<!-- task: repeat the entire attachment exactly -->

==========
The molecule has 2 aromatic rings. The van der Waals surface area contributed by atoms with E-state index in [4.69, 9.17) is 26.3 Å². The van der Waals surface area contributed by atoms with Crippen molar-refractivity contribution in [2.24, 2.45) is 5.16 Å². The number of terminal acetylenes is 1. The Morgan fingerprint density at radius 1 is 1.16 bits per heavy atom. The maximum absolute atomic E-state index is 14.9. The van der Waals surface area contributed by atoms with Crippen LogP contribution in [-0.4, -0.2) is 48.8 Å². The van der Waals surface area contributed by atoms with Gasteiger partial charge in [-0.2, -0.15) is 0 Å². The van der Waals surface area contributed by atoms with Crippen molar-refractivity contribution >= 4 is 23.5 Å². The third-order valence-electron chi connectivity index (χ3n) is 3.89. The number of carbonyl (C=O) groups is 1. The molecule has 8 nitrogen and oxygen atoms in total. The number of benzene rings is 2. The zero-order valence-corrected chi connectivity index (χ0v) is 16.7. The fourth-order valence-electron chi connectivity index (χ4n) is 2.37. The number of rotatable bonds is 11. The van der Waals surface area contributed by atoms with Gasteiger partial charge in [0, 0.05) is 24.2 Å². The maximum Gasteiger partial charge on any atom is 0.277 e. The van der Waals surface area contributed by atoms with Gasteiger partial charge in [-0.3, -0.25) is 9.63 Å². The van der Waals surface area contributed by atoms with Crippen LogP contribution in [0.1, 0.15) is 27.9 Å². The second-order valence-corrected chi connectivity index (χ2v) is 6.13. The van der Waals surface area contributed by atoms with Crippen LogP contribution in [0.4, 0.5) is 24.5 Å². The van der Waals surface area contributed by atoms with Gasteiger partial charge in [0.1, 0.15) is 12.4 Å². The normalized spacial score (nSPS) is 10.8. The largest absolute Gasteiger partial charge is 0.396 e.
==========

The molecule has 2 aromatic rings. The van der Waals surface area contributed by atoms with E-state index in [4.69, 9.17) is 26.3 Å². The van der Waals surface area contributed by atoms with Crippen molar-refractivity contribution in [2.24, 2.45) is 5.16 Å². The number of terminal acetylenes is 1. The Morgan fingerprint density at radius 1 is 1.16 bits per heavy atom. The maximum absolute atomic E-state index is 14.9. The van der Waals surface area contributed by atoms with Crippen LogP contribution in [-0.4, -0.2) is 48.8 Å². The van der Waals surface area contributed by atoms with Gasteiger partial charge in [-0.2, -0.15) is 0 Å². The van der Waals surface area contributed by atoms with Crippen molar-refractivity contribution >= 4 is 23.5 Å². The third-order valence-electron chi connectivity index (χ3n) is 3.89. The number of carbonyl (C=O) groups is 1. The molecule has 8 nitrogen and oxygen atoms in total. The number of benzene rings is 2. The zero-order valence-corrected chi connectivity index (χ0v) is 16.7. The fourth-order valence-electron chi connectivity index (χ4n) is 2.37. The number of rotatable bonds is 11. The van der Waals surface area contributed by atoms with Gasteiger partial charge in [0, 0.05) is 24.2 Å². The maximum Gasteiger partial charge on any atom is 0.277 e. The van der Waals surface area contributed by atoms with Gasteiger partial charge in [-0.3, -0.25) is 9.63 Å². The van der Waals surface area contributed by atoms with Crippen LogP contribution in [0.1, 0.15) is 27.9 Å². The second-order valence-corrected chi connectivity index (χ2v) is 6.13. The van der Waals surface area contributed by atoms with Crippen LogP contribution in [0.4, 0.5) is 24.5 Å². The van der Waals surface area contributed by atoms with Gasteiger partial charge in [0.1, 0.15) is 12.4 Å². The normalized spacial score (nSPS) is 10.8. The largest absolute Gasteiger partial charge is 0.396 e.